fun to talk this week about the rumored ability of babies to do

mathematics. Yes, the concept sounds crazy at first, but every now

and then an article appears in newspapers or on the internet

describing a study that confirms babies have some inherent sense of

basic arithmetic. Is this really true? Are babies born with

fundamental math skills? Let's look at a couple of recent

experiments done on 6-7 month old babies.

One type of study involves presenting a pair of dolls to a baby,

covering them with a screen, and visibly removing one from behind the

screen. Then, when the screen is lifted, there should be one baby

remaining, since 2 minus 1 is 1. However, for half the babies, the

researcher does a little sleight-of-hand so there are still 2 dolls

there when the screen is lifted. They then measure how long the baby

stares at the scene: presumably, if the baby detects the incorrect

math of 2 minus 1 equals 2, it will stare longer. And the results

match the predictions: the babies do stare longer when the two dolls

are there. The researcher concludes that the babies correctly

computed 2 minus 1 equals 1, and wanted the correct answer.

Another type of study has the babies listening to two or three

voices, and then given a choice of looking at two screens, one with

two faces and one with three. If the babies tend to look at the

correct screen, presumably that means that they understand the

abstract concept of numbers, and want the number of visible faces to

correspond to the number of voices. And again, when this study is

done, it is usually found that the babies do spend more time looking

at the screen with the right number of faces.

So, do babies really understand basic concepts of numbers and

subtraction? It's an intriguing idea, but I don't think I'll be

turning over Math Mutation to my daughter any time soon. You can

probably spot some obvious flaws with the designs of these

experiments. With studies on single examples with very small numbers,

it's entirely possible that familiarity bias explains the action of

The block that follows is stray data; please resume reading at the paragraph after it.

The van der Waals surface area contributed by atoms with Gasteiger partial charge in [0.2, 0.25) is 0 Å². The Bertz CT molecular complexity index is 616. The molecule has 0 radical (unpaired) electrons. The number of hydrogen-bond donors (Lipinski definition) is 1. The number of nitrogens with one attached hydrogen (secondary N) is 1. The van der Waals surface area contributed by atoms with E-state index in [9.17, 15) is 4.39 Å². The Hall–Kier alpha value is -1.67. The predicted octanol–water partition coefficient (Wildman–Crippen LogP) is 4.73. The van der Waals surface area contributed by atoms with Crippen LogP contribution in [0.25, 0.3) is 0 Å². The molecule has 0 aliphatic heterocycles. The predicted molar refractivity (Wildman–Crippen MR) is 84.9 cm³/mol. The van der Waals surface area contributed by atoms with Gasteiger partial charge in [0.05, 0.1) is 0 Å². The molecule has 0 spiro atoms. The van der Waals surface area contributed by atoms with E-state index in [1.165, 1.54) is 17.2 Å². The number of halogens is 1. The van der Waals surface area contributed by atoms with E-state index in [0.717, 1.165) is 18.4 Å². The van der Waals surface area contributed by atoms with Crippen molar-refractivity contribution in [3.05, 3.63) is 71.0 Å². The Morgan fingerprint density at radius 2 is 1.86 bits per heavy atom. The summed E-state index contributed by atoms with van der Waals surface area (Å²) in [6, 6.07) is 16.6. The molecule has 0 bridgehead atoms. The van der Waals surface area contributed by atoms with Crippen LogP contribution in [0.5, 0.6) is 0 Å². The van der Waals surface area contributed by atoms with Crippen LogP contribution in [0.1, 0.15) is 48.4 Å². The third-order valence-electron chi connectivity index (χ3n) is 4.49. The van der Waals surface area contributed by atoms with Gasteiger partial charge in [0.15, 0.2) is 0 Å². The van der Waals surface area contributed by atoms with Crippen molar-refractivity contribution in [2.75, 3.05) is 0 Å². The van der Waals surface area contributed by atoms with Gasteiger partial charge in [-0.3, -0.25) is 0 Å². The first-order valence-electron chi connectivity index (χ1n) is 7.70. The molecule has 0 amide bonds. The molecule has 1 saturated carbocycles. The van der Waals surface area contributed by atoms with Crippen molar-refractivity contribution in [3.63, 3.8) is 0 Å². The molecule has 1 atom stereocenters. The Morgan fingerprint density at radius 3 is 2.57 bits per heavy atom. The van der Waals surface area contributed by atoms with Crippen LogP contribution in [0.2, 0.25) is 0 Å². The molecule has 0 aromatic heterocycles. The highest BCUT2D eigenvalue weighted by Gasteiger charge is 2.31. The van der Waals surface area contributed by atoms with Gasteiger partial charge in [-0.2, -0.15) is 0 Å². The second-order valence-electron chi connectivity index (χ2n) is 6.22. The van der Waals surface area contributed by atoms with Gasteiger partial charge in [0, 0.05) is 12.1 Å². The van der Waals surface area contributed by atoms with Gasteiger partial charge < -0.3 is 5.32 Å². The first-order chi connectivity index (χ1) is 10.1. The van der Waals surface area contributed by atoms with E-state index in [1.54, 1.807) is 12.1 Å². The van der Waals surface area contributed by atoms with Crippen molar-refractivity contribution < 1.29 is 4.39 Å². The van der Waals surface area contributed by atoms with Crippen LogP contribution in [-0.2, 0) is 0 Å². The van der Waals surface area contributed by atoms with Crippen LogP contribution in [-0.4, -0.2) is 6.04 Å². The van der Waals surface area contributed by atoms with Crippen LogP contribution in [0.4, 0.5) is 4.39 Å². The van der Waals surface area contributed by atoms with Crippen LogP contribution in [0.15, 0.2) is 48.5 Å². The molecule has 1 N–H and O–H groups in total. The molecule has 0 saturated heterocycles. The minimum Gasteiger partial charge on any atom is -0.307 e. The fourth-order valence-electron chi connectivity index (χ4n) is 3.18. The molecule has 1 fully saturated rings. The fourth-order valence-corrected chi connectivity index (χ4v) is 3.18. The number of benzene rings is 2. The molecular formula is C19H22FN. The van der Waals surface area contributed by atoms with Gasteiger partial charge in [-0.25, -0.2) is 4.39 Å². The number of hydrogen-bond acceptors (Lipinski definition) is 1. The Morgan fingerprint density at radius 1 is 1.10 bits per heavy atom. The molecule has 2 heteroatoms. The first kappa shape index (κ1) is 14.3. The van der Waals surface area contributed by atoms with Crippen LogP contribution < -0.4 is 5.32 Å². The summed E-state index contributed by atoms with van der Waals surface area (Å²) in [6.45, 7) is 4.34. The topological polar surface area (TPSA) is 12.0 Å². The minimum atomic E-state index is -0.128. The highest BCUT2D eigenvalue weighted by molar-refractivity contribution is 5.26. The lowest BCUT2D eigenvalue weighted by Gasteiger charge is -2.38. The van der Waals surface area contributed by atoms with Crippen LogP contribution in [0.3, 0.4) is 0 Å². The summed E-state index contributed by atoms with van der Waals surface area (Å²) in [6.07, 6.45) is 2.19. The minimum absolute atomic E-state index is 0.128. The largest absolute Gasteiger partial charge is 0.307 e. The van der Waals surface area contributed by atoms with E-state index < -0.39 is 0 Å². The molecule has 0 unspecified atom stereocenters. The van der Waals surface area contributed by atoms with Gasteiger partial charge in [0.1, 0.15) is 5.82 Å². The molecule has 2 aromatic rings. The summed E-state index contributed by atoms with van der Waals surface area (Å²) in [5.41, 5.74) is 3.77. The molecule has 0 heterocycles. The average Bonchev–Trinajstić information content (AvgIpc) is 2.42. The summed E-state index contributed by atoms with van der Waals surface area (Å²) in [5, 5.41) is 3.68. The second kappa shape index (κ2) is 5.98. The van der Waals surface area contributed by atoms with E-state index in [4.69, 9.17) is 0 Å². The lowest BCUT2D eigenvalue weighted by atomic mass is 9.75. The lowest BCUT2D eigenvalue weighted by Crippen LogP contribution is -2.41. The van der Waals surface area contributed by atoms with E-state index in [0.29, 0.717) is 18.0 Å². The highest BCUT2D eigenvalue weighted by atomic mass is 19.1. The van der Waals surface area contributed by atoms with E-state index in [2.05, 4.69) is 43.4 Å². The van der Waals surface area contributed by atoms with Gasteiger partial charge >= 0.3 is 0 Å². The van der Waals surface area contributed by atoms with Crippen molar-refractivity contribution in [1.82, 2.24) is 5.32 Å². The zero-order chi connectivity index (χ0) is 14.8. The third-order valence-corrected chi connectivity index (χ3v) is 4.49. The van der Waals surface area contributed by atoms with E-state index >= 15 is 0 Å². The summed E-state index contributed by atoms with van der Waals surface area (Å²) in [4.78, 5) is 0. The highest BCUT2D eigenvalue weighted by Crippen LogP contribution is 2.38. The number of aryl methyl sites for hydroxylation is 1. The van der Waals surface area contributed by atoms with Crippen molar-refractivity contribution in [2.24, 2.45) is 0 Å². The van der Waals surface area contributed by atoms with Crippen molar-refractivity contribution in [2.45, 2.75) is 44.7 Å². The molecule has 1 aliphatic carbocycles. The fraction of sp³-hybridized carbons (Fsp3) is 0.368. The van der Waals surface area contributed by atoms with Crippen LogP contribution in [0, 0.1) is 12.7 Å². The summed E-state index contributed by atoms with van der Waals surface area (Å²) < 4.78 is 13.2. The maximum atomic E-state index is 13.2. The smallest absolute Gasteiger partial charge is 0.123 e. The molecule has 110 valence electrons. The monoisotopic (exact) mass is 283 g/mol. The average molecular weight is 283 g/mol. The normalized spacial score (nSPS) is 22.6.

the babies: it's not too farfetched that the babies have seen one

item subtracted from two, or heard two or three voices, before. If

any of you can recall guessing answers on an elementary school math

quiz when you were young, this is pretty easy to believe.

There are also other factors that could be involved: for example,

in the "2 minus 1" experiment, maybe the babies are just more

interested in greater numbers of items. And like the famous

number-counting horses, it's hard to be sure if subtle cues from the

experimenter were not involved, since I doubt they are even allowed to

leave a baby totally free of adult supervision for very long. I would

be much more convinced by these studies if the articles specified that

had used randomized sets of one-digit numbers and blind

supervisors, unaware of the experiment, that were different for each

baby.

I should qualify this by mentioning that I haven't done a

comprehensive review of the journal literature on the topic, so maybe

the issue is just that the news articles I've seen were

oversimplified. But I have found an interesting skeptical article on

the topic by Leslie Cohen from the University of Texas, linked in the

show notes. Among other things, she attempted the baby-subtraction

experiment with a slightly wider range of numbers. In the end she was

not convinced that the claims of baby mathematical skills were

genuine. She makes the excellent point that before attributing a

complex cognitive process to a baby, you should very carefully

consider simpler explanations for what you are observing.

Babies are cute. Shouldn't that be good enough for us? Do we

have to require mathematical skills too?

And this has been your math mutation for today.

I'd first like to say I was so excited to hear this podcast.

ReplyDeleteI'd also like topoint out that Leslie Cohen is a he and is now Professor Emeritus at UT-Austin. He was my graduate adviser in the late 90s. The study you reference and the corresponding debate with Karen Wynn were based on my masters thesis. In the original paper, we conducted a control experiment where babies were shown either 1, 2, 3, or 4 dolls and tended to look longer the more dolls shown. I encourage you to read the entire paper which is on his lab site.

http://homepage.psy.utexas.edu/homepage/group/CohenLAB/pubs/Cohen_and_Marks_final.pdf

Wow, thanks for the comment! I think this is the first time someone whose work I discuss in the podcast has actually contacted me. I'm honored. That reference is nice, I'll have to read it in more detail.

ReplyDelete(BTW-- next time you see Leslie, tell him I apologize for getting his gender wrong. :-) )